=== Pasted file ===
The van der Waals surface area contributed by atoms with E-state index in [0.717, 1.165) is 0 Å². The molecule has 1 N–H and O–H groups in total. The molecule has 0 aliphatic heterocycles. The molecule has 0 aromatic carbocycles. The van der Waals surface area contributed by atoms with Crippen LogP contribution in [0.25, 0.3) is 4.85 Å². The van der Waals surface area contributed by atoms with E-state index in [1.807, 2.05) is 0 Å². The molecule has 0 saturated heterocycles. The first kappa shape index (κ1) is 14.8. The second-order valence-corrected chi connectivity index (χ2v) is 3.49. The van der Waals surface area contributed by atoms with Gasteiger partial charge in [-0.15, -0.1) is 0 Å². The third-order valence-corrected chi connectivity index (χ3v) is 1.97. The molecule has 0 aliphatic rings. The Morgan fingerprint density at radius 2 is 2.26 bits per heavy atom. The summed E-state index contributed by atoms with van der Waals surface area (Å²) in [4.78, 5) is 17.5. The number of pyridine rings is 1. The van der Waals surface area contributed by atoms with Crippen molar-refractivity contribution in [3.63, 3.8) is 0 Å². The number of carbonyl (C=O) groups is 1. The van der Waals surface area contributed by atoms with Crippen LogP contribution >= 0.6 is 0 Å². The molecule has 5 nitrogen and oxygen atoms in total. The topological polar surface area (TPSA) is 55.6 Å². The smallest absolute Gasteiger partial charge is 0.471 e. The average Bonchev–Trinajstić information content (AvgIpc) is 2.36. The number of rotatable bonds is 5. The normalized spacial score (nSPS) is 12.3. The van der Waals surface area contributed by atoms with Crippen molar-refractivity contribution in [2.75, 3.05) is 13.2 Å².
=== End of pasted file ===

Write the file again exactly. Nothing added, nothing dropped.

The van der Waals surface area contributed by atoms with E-state index in [0.717, 1.165) is 0 Å². The molecule has 1 N–H and O–H groups in total. The molecule has 0 aliphatic heterocycles. The molecule has 0 aromatic carbocycles. The van der Waals surface area contributed by atoms with Crippen LogP contribution in [0.25, 0.3) is 4.85 Å². The van der Waals surface area contributed by atoms with E-state index in [1.807, 2.05) is 0 Å². The molecule has 0 saturated heterocycles. The first kappa shape index (κ1) is 14.8. The second-order valence-corrected chi connectivity index (χ2v) is 3.49. The van der Waals surface area contributed by atoms with Gasteiger partial charge in [-0.15, -0.1) is 0 Å². The third-order valence-corrected chi connectivity index (χ3v) is 1.97. The molecule has 0 aliphatic rings. The Morgan fingerprint density at radius 2 is 2.26 bits per heavy atom. The summed E-state index contributed by atoms with van der Waals surface area (Å²) in [4.78, 5) is 17.5. The number of pyridine rings is 1. The van der Waals surface area contributed by atoms with Crippen molar-refractivity contribution in [3.63, 3.8) is 0 Å². The number of carbonyl (C=O) groups is 1. The van der Waals surface area contributed by atoms with Crippen LogP contribution >= 0.6 is 0 Å². The molecule has 5 nitrogen and oxygen atoms in total. The topological polar surface area (TPSA) is 55.6 Å². The smallest absolute Gasteiger partial charge is 0.471 e. The average Bonchev–Trinajstić information content (AvgIpc) is 2.36. The number of rotatable bonds is 5. The normalized spacial score (nSPS) is 12.3. The van der Waals surface area contributed by atoms with Crippen molar-refractivity contribution in [2.75, 3.05) is 13.2 Å².